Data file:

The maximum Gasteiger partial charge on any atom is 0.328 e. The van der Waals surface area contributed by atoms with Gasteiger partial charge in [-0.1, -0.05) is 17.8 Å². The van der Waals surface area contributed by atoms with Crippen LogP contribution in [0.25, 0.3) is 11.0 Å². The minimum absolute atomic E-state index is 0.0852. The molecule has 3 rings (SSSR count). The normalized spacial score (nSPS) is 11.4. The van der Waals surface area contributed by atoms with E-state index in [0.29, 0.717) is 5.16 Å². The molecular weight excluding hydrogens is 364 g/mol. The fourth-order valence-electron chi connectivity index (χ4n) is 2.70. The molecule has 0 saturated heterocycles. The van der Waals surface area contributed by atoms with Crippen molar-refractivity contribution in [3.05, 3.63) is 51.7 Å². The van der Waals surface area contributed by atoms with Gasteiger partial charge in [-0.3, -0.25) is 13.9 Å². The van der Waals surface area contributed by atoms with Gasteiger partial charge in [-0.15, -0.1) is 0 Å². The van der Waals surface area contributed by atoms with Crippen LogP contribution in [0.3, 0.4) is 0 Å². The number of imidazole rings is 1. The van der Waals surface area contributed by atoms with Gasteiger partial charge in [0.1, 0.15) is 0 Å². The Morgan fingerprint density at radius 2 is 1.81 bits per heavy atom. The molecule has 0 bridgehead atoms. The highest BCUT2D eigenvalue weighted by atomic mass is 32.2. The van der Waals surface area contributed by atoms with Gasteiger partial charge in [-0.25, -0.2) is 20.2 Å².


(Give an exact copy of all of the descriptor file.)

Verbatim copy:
The maximum Gasteiger partial charge on any atom is 0.328 e. The van der Waals surface area contributed by atoms with Gasteiger partial charge in [-0.1, -0.05) is 17.8 Å². The van der Waals surface area contributed by atoms with Crippen LogP contribution in [0.25, 0.3) is 11.0 Å². The minimum absolute atomic E-state index is 0.0852. The molecule has 3 rings (SSSR count). The normalized spacial score (nSPS) is 11.4. The van der Waals surface area contributed by atoms with E-state index in [0.29, 0.717) is 5.16 Å². The molecular weight excluding hydrogens is 364 g/mol. The fourth-order valence-electron chi connectivity index (χ4n) is 2.70. The molecule has 0 saturated heterocycles. The van der Waals surface area contributed by atoms with Crippen molar-refractivity contribution in [3.05, 3.63) is 51.7 Å². The van der Waals surface area contributed by atoms with Gasteiger partial charge in [-0.3, -0.25) is 13.9 Å². The van der Waals surface area contributed by atoms with Gasteiger partial charge in [-0.15, -0.1) is 0 Å². The van der Waals surface area contributed by atoms with Crippen LogP contribution in [0.3, 0.4) is 0 Å². The number of imidazole rings is 1. The van der Waals surface area contributed by atoms with Gasteiger partial charge in [0.1, 0.15) is 0 Å². The Morgan fingerprint density at radius 2 is 1.81 bits per heavy atom. The molecule has 0 bridgehead atoms. The highest BCUT2D eigenvalue weighted by atomic mass is 32.2. The van der Waals surface area contributed by atoms with Gasteiger partial charge in [-0.25, -0.2) is 20.2 Å².